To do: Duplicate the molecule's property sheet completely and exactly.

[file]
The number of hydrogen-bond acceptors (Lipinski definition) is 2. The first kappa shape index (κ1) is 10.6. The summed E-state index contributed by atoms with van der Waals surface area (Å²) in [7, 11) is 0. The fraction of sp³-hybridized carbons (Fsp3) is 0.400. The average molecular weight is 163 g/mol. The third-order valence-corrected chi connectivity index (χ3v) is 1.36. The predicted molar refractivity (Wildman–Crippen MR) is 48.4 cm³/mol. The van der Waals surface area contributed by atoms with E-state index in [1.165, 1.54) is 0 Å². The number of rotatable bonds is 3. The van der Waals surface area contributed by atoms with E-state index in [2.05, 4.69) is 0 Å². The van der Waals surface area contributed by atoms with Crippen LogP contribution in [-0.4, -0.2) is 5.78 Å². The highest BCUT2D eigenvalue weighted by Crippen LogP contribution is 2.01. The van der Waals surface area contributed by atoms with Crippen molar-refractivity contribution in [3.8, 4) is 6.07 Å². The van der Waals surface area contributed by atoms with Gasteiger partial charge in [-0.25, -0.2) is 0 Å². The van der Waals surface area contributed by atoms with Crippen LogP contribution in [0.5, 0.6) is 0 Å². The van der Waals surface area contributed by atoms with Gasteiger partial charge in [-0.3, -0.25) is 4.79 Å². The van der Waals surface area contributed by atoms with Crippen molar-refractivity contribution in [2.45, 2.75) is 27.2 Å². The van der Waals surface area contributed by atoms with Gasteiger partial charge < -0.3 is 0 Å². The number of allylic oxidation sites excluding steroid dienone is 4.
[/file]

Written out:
The number of hydrogen-bond acceptors (Lipinski definition) is 2. The first kappa shape index (κ1) is 10.6. The summed E-state index contributed by atoms with van der Waals surface area (Å²) in [7, 11) is 0. The fraction of sp³-hybridized carbons (Fsp3) is 0.400. The average molecular weight is 163 g/mol. The third-order valence-corrected chi connectivity index (χ3v) is 1.36. The predicted molar refractivity (Wildman–Crippen MR) is 48.4 cm³/mol. The van der Waals surface area contributed by atoms with E-state index in [1.165, 1.54) is 0 Å². The number of rotatable bonds is 3. The van der Waals surface area contributed by atoms with E-state index in [2.05, 4.69) is 0 Å². The van der Waals surface area contributed by atoms with Crippen LogP contribution in [-0.4, -0.2) is 5.78 Å². The highest BCUT2D eigenvalue weighted by Crippen LogP contribution is 2.01. The van der Waals surface area contributed by atoms with Crippen molar-refractivity contribution in [3.8, 4) is 6.07 Å². The van der Waals surface area contributed by atoms with Gasteiger partial charge in [-0.25, -0.2) is 0 Å². The van der Waals surface area contributed by atoms with Crippen LogP contribution in [0.5, 0.6) is 0 Å². The van der Waals surface area contributed by atoms with Gasteiger partial charge in [-0.3, -0.25) is 4.79 Å². The van der Waals surface area contributed by atoms with Crippen molar-refractivity contribution in [2.45, 2.75) is 27.2 Å². The van der Waals surface area contributed by atoms with Gasteiger partial charge < -0.3 is 0 Å². The number of allylic oxidation sites excluding steroid dienone is 4.